“Well, we did proclaim to be the ‘Education Community,’ and I think that is a positive thing,” she says. “We are a college town but not the kind that empties out when summer comes along. Many families have lived here for generations. We have a big city with a small town feel. I really don’t think we need to change that at all!”
But contrary to its stereotype of being a college town [Cal State University, Fullerton is here], Fullerton is made up of “a nice variety of people,” Keller says.
“With more than 50,000 students commuting into our city each day, we have many educators who choose to live here as well,” she continues. “We are very proud of our small businesses; we have a thriving downtown scene and a number of industrial sites. What I have seen is that people are tightening their wallets. They are looking for more free entertainment; ways to be with their fellow Fullertonians that won’t break the bank. Families are losing their homes and some are having to double up with other families in order to make ends meet. Many people are looking for work.”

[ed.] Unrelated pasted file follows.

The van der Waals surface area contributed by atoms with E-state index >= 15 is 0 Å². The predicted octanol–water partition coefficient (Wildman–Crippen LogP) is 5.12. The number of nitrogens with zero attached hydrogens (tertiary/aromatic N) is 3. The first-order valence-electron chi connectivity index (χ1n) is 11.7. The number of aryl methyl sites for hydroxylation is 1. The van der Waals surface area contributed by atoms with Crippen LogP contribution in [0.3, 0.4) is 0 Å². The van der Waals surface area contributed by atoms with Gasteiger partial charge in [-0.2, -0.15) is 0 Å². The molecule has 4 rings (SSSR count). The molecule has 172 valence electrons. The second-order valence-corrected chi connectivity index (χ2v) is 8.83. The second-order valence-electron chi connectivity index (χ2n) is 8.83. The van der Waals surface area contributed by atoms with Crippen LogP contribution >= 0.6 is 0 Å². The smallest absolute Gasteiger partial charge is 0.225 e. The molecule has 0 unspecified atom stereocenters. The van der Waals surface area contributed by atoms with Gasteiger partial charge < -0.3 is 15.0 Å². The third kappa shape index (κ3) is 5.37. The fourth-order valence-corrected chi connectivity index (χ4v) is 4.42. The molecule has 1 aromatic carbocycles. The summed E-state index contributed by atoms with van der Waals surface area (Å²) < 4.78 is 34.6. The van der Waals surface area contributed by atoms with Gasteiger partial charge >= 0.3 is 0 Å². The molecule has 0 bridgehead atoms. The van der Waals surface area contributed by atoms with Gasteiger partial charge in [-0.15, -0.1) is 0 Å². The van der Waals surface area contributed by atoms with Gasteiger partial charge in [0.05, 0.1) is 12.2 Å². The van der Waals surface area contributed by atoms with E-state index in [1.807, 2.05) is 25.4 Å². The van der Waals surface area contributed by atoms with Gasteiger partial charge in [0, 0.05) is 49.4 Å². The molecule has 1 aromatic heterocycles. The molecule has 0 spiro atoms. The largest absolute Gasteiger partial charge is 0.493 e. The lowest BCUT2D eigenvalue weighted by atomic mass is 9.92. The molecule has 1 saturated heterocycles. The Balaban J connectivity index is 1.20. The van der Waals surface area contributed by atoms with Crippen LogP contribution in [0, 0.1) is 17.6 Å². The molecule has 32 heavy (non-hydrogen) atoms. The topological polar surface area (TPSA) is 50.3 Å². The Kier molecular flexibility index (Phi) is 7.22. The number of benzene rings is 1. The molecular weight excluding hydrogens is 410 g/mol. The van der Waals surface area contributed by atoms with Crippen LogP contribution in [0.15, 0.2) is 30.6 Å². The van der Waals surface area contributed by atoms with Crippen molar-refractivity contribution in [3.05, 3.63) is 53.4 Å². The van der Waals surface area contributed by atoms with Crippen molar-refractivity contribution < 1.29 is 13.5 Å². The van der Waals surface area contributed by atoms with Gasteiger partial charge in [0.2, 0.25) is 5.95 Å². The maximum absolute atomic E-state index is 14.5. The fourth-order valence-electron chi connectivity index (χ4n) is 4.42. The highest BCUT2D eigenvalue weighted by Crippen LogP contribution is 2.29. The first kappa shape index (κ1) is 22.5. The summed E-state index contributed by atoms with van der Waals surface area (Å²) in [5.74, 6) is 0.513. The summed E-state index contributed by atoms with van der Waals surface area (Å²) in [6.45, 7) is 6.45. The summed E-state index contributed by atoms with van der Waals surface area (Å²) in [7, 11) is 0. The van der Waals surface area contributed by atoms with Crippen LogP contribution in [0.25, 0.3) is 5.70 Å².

Keller says the Downtown Business Association and Chamber of Commerce recently headed a successful campaign to “Shop Fullerton First” over the holidays to bring some funds into Fullerton.
“We are a tight-knit community and I am feeling like people are really trying to support one another through it all,” she adds.
Another important topic in Keller’s life is her work with the Fullerton Collaborative, which works to give services where the healthcare system leaves a gap.
“I think it is important to insure all of California’s children in order to keep them healthy. I am not an expert on healthcare reform and from my position, I do not have the power to make those policy changes but our system does need to be revamped,” she says